These events provided Frank a sense of belonging and he valued the opportunity to talk to kids who understood what it was like being the only Chinese kid at school.
"You feel a certain disconnect or distance from your white friends because they're all mucking around at the weekend and getting up to all kinds of mischief. Whereas you're stuck in the takeaway," Frank explains. "That got a bit hard at times but it was nice to know that people understood you."
After graduating from an economics degree, Frank decided it was time to leave his hometown of Forfar and got a job working at a French restaurant in the capitol. This gig was initially a way for Frank to support himself but at 24, he used it as an excuse to escape to Australia. Frank dived straight into the kitchen working firstly at Sydney's Manta restaurant, and later at restaurants such as Rockpool and Billy Kwong.
He worked long hours in these roles, but this was a characteristic that came easily to him after decades spent immersed in the hospitality world.
"My parents were absolutely workhorses. My mum taught me a lot about how to work hard and that working hard in itself is a virtue," Frank says. "How you get tasks done, out of the way and moving on to next thing was a good positive work ethic to have, and that's still with me to now."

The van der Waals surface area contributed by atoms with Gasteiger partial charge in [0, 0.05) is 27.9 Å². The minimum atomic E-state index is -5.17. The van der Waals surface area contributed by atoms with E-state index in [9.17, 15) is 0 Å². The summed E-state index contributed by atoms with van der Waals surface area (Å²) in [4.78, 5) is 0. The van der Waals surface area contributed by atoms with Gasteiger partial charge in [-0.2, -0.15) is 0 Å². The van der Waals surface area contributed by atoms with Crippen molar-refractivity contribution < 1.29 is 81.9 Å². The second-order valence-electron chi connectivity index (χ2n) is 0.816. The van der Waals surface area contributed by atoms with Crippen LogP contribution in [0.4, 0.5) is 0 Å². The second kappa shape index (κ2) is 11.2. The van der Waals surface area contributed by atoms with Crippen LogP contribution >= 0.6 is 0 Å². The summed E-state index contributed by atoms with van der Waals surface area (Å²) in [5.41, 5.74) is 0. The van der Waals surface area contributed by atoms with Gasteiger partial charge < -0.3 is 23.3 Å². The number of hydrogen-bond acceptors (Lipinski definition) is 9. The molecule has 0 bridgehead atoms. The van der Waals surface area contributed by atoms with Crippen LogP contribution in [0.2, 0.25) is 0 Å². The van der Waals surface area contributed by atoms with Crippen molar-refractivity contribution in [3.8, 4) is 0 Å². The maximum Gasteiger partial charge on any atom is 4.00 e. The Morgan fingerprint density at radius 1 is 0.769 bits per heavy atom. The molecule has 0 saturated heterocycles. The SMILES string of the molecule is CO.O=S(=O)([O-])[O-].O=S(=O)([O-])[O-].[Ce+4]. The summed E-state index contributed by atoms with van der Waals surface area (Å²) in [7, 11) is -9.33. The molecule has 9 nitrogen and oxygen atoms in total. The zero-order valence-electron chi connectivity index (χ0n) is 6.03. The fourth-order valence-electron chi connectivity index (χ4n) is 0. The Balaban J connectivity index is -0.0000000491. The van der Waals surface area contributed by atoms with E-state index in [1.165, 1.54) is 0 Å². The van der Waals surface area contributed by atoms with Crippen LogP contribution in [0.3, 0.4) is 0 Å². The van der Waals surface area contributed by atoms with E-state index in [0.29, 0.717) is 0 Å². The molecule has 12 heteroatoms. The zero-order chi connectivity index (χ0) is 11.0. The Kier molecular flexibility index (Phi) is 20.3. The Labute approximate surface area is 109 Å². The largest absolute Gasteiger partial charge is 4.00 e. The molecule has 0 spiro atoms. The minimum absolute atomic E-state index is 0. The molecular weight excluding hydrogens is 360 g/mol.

When China Doll opened in 2004, Frank jumped on board as sous chef and took over the role as head chef the following year. The menu he has designed at China Doll is inspired by dishes he ate growing up but with a modern twist, such as the prawn sesame toast with bloody Mary sauce or the truffle wagyu rice paper rolls.
"You won't reproduce the dish in its entirety, but you take an idea and then you go, alright how can I work it into a menu worthy dish," Frank explains.
"I get a satisfaction from knowing that they've enjoyed what I've cooked."
His desire to mix Eastern and Western techniques and play around with flavours is something he learnt from his days at the takeout shop.
"We had Cantonese offerings on the menu, but alongside that we also had Western interpretations of things like prawn omelettes and chicken Maryland," Frank says.
The restaurant has evolved over the years and Frank attributes this to the diversity of his staff.
"We have so many different nationalities in the kitchen, and they all have their little kind of input," Frank says. "We used to do this thing where we got someone different to cook each week, so we were getting Nepalese, Korean, Bangladeshi, Thai…"
These days, Franks greatest joys is cooking for his staff and using food as a way to express his appreciation for them.
"I enjoy feeding people, I get a satisfaction from knowing that they've enjoyed what I've cooked," Frank says.
What started out as a hobby is now Frank's full-time job. He is proud of his Cantonese heritage and grateful for the wisdom and knowledge that was handed down to him from his elders. Frank aims to pass on these stories and culinary traditions to his own children, as well as using food as a way to share his culture with the rest of the world. He's also on a mission to learn the secrets behind his grandfather's legendary curry sauce and recreate it on the menu at China Doll. "Watch this space," Frank says.
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Photographs supplied by Frank Shek